“If these I.P.O.’s continue to work, they’ll play them until the merry-go-round stops,” said Scott Sweet, senior managing partner of the research firm IPO Boutique. “And when it stops, it will stop with little notice — and it will be nasty.”
Amid a sluggish I.P.O. market, companies from China are finding a home in the United States. Last week, six Chinese stocks started trading on the New York Stock Exchange and Nasdaq, the most ever in a single week. The 35 Chinese offerings so far this year have accounted for 23 percent of I.P.O.’s in the United States, up from 1 percent in 2000, according to Thomson Reuters.
More are expected in the coming months. Youku’s biggest rival, Tudou, filed plans last month to go public in the United States.
For Chinese companies, listing on American exchanges comes with stricter accounting and disclosure standards — which can be costly for smaller companies just starting out. But the rewards are significant, potentially including access to more capital, a wider investor base and the cachet of a New York Stock Exchange or Nasdaq ticker symbol.
“It’s the patina associated with the highest-standard marketplace in the world,” said Scott Cutler, executive vice president and head of listings for NYSE Euronext. “That means something when you’re doing business internationally.”
With a listing in the United States, Mr. Cutler said, a Chinese company is also likely to draw a comparison to a domestic stalwart — as in the case of Youku and YouTube. That can help spur significant shareholder interest out of the gate.
After his company’s I.P.O., Youku’s founder and chief executive, Victor Koo, called it a “great day.”
“This step will position Youku for future development and growth to be the primary video content provider for Chinese Internet users across all Internet-enabled devices,” Mr. Koo said in a statement.
The trick for investors— as in the late 1990s dot-com bubble — is separating the future Amazons from the Pets.coms.
While I.P.O.’s can make investment bankers and founders rich, regular investors who do not get the initial price rarely make the same returns.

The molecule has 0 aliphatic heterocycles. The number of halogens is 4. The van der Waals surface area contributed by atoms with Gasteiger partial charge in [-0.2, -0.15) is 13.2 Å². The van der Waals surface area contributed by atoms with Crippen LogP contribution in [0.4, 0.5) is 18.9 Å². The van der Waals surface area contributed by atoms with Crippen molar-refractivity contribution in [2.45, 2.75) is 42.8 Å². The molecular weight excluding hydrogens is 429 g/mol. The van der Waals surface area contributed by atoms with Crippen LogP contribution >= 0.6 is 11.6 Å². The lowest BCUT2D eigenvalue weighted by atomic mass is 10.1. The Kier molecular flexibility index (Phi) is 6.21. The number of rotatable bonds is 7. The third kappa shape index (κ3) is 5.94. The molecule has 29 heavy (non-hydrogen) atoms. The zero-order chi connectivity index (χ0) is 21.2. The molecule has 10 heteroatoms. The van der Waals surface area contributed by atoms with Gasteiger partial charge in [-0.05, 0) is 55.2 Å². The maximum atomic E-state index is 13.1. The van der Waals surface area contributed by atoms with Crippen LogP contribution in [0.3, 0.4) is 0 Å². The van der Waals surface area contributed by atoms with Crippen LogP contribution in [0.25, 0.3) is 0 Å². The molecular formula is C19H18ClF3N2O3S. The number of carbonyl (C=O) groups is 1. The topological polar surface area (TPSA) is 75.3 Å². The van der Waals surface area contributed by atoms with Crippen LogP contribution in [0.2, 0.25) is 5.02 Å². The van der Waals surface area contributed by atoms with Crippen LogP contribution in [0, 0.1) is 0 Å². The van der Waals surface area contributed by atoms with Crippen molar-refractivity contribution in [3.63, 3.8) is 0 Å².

Baidu.com, hyped as the Chinese Google, rose 354 percent the day of its public offering in August 2005. But the stock quickly slumped, falling more than 60 percent over the next six months. Shares didn’t fully regain their ground until the end of 2006.
At quick blush, the latest batch of Chinese offerings appears to best the broader group in the United States. On average, they have returned 30.5 percent this year, compared with a 22.5 percent gain for all new stocks, according to data from Renaissance Capital, an investment firm in Greenwich, Conn.
But excluding the first day of trading, the numbers tell a different story. Chinese companies with American offerings this year are up 10.9 percent, excluding the one-day pop, compared with 11.4 percent for all new listings.
Investor interest in Youku has already cooled significantly. Shares continued to rise the day after its first-day surge. But after that, the stock started to slide. It closed Monday at $30.40 — 138 percent above its initial offering price of $12.80, but down 39 percent from its $50 high.
Four other new listings last week, including the movie distributor Bona Film Group and the mobile application provider Sky-mobi, made their debut to tepid interest from investors.
“Drinking the Kool-Aid — it’s absolutely that,” said David Menlow, president of the research firm IPO Financial. “When somebody on TV throws out the phrase, ‘This is the Chinese equivalent of Amazon,’ who’s going to dispute its strength in an economy that just doesn’t seem to want to stop?”
In Mr. Menlow’s view, Chinese companies like Youku should be categorized as high risk, high reward. The allure is obvious, given the country’s soaring economy and growing middle class.
“Investors are clamoring for growth investment opportunities,” Mr. Cutler said of the New York Stock Exchange. “It so happens that the Chinese are delivering on all fronts.”
But the dangers, some argue, deserve as much attention, if not more. For one thing, American investors tend to know comparatively little about new Chinese companies. Worrisome, too, is China’s poor reputation when it comes to corporate governance.
“That is what looms in the shadows,” Mr. Menlow said. “When one of these deals unravels because of accounting problems, restatements or anything that is going to eviscerate the foundation of the financials in a company, then we may end up having somewhat of a mini tsunami effect with the rest of the Chinese deals that are out there. It will be like dominoes that will fall.”